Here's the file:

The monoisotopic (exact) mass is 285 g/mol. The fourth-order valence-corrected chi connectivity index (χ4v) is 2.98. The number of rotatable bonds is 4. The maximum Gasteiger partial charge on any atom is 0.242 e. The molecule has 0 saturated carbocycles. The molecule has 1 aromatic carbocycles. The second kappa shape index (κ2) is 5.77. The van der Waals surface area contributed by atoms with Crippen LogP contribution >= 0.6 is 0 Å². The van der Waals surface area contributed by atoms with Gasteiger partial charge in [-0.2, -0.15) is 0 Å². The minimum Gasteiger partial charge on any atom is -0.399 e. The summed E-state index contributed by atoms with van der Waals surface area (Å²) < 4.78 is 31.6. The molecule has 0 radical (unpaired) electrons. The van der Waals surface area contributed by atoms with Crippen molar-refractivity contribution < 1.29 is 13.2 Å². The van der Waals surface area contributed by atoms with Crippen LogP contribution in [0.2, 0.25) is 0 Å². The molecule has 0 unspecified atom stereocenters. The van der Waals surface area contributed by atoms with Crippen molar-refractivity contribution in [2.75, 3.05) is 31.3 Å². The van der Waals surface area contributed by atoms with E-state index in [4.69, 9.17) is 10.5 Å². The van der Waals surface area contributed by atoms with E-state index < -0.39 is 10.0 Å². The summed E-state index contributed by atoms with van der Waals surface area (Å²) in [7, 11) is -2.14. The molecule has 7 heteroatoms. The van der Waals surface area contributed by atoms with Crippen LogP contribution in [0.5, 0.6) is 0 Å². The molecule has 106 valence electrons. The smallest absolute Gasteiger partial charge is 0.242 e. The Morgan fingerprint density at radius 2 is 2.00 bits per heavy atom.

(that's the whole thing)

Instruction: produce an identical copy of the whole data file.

The monoisotopic (exact) mass is 285 g/mol. The fourth-order valence-corrected chi connectivity index (χ4v) is 2.98. The number of rotatable bonds is 4. The maximum Gasteiger partial charge on any atom is 0.242 e. The molecule has 0 saturated carbocycles. The molecule has 1 aromatic carbocycles. The second kappa shape index (κ2) is 5.77. The van der Waals surface area contributed by atoms with Crippen LogP contribution >= 0.6 is 0 Å². The van der Waals surface area contributed by atoms with Gasteiger partial charge in [-0.2, -0.15) is 0 Å². The minimum Gasteiger partial charge on any atom is -0.399 e. The summed E-state index contributed by atoms with van der Waals surface area (Å²) < 4.78 is 31.6. The molecule has 0 radical (unpaired) electrons. The van der Waals surface area contributed by atoms with Crippen molar-refractivity contribution < 1.29 is 13.2 Å². The van der Waals surface area contributed by atoms with Crippen LogP contribution in [0.2, 0.25) is 0 Å². The molecule has 0 unspecified atom stereocenters. The van der Waals surface area contributed by atoms with Crippen molar-refractivity contribution in [2.75, 3.05) is 31.3 Å². The van der Waals surface area contributed by atoms with E-state index in [4.69, 9.17) is 10.5 Å². The van der Waals surface area contributed by atoms with E-state index < -0.39 is 10.0 Å². The summed E-state index contributed by atoms with van der Waals surface area (Å²) in [7, 11) is -2.14. The molecule has 7 heteroatoms. The van der Waals surface area contributed by atoms with Crippen LogP contribution in [0.5, 0.6) is 0 Å². The molecule has 106 valence electrons. The smallest absolute Gasteiger partial charge is 0.242 e. The Morgan fingerprint density at radius 2 is 2.00 bits per heavy atom.